TABLE I Milligrams of aldehydes found in smoke Smoke collected from unfiltered cigarettes (50 mm.

of the cigarette smoked) Smoke collected from 5 filtered cigarettes, filter of cellulose acetate (50 mm. of the cigarette smoked)- 10 'Smoke collected from 5 filtered cigarettes, filter of 78 parts cellulose acetate and 22 parts hydrazide polymer (50 mm. of the cigarette smoked) 7 'Ihe values listed above indicate that the filter of cellulose acetate fibers containing no hydrazide polymer removed none of the aldehydes from the smoke stream while the filter containing 22% hydrazide polymer removed 30% of the aldehydes from the smoke stream. The filters containing 22 parts hydrazide had an increased pressure drop (compared with the plain acetate filters) of only about 5% and removed substantial quantities of nicotine and tar.

Example 5,-Preparaton of polyacrylyl hydrazide In a 200 ml. flask a mixture was prepared by adding 10 g. of polymethacrylate and 100 g. of 95% hydrazine (aqueoussolution). The fiask was fitted with a reflux condenser protected-with a tube containing anhydrous calcium sulfate and the mixture was reuxed for a total of 7 hours at about 95 C. Excess hydrazine, water and methanol were removed from 'the reaction mixture under reduced pressure to give the polymeric product. The product was cut into small pieces and freed of the last traces of hydrazine by drying in a vacuum desiccator over phosphorous pentoxide. The small pieces of the product were ground into a granular material which passed through a 20 mesh screen.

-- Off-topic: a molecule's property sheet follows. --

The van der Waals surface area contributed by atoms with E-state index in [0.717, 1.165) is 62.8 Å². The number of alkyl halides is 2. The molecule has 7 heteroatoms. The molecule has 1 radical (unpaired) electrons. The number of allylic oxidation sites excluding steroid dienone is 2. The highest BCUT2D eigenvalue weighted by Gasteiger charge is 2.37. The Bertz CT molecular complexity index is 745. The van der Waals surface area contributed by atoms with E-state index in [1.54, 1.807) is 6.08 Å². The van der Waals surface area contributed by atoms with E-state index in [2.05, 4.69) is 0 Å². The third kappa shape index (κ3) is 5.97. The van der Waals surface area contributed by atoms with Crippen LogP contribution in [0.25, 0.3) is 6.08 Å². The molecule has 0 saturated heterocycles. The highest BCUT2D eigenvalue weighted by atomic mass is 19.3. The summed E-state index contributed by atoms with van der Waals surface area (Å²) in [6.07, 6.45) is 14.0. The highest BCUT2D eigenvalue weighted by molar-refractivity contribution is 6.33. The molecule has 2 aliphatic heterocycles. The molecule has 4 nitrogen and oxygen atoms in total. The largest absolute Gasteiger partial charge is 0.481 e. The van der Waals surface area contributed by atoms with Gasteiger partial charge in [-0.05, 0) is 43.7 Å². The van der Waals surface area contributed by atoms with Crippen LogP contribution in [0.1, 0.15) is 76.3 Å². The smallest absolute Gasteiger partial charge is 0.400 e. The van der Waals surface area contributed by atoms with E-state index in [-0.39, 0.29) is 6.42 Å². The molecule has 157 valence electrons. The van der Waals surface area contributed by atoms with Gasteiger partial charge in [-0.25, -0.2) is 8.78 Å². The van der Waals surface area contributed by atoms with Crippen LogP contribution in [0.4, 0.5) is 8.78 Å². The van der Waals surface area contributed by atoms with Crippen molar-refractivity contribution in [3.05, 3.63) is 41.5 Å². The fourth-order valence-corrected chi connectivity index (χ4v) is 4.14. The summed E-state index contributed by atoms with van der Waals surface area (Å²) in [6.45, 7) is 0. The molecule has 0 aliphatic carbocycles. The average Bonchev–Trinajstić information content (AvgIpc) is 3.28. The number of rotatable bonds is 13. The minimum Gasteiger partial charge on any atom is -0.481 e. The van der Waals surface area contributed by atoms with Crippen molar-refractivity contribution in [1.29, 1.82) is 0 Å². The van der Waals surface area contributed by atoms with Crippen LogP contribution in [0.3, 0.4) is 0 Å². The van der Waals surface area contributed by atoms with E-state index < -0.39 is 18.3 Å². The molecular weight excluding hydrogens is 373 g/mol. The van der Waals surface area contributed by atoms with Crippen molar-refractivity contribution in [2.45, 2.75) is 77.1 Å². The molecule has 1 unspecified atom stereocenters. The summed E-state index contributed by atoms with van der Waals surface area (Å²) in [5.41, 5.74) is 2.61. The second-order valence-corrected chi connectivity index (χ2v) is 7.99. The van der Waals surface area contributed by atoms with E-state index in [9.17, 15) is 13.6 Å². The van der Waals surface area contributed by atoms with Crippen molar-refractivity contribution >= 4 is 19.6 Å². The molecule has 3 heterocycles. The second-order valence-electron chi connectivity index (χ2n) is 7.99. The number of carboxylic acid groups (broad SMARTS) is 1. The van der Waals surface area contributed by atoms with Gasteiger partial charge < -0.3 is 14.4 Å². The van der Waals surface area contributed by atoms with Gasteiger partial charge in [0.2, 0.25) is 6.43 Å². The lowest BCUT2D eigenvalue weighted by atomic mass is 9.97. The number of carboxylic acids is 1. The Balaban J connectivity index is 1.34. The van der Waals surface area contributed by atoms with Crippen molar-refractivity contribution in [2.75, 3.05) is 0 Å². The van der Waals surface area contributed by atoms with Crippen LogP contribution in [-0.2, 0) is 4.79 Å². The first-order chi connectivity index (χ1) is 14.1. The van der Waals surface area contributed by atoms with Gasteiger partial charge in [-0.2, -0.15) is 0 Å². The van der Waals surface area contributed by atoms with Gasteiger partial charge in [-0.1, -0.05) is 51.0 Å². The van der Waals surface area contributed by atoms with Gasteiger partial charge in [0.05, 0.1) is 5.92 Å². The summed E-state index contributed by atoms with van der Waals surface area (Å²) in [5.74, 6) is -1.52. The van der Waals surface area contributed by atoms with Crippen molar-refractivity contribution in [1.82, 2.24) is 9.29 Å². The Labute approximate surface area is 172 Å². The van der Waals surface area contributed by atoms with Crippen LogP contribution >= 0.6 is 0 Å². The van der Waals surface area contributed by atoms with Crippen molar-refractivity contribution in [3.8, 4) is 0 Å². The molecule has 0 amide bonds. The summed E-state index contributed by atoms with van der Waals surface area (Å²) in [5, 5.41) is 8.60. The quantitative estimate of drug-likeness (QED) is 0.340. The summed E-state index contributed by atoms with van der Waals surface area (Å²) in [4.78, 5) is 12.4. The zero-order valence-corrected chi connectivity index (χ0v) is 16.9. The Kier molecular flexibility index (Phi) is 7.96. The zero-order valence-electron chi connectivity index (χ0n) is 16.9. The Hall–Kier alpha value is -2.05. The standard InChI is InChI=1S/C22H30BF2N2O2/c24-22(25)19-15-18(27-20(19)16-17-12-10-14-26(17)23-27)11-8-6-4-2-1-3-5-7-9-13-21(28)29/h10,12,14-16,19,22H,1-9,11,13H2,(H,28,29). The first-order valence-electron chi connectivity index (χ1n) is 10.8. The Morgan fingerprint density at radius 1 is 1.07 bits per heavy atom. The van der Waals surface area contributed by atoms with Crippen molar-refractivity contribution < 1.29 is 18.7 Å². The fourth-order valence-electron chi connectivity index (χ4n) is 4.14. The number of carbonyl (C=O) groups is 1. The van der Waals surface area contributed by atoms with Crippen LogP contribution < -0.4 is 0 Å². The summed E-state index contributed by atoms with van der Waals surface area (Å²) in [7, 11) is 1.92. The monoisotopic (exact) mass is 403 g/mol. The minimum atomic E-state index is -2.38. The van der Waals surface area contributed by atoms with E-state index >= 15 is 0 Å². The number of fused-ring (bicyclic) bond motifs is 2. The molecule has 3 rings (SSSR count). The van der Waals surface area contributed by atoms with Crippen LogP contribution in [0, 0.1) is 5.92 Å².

Example 6.-Polyacrylyl hydrazide supported on cellulose acetate tow Filters containing polyacrylyl hydrazide were prepared by the method described in Example 4 using the finely divided polyacrylyl hydrazide prepared as described in Example 5. Tests were conducted to determine the tiltration efficiency of these filters by the method described in Example 4. The resulting data showed that polyacrylyl hydrazide was equally as effective in removing aldehydes from the smoke screen as the polymcthacrylyl hydrazide.

1 claim:

1. A tobacco smoke filter comprising a supporting mass and a deposit carried by said mass of a water-insoluble polymeric hydrazide.

2. A fibrous tobacco smoke filter capable of removing gaseous aldehydes from tobacco smoke comprising a supporting mass of fibers, the fibers being disposed to provide minute passages for smoke through the mass, and a dispersed deposit of a Water-insoluble, nely divided, polymeric hydrazide.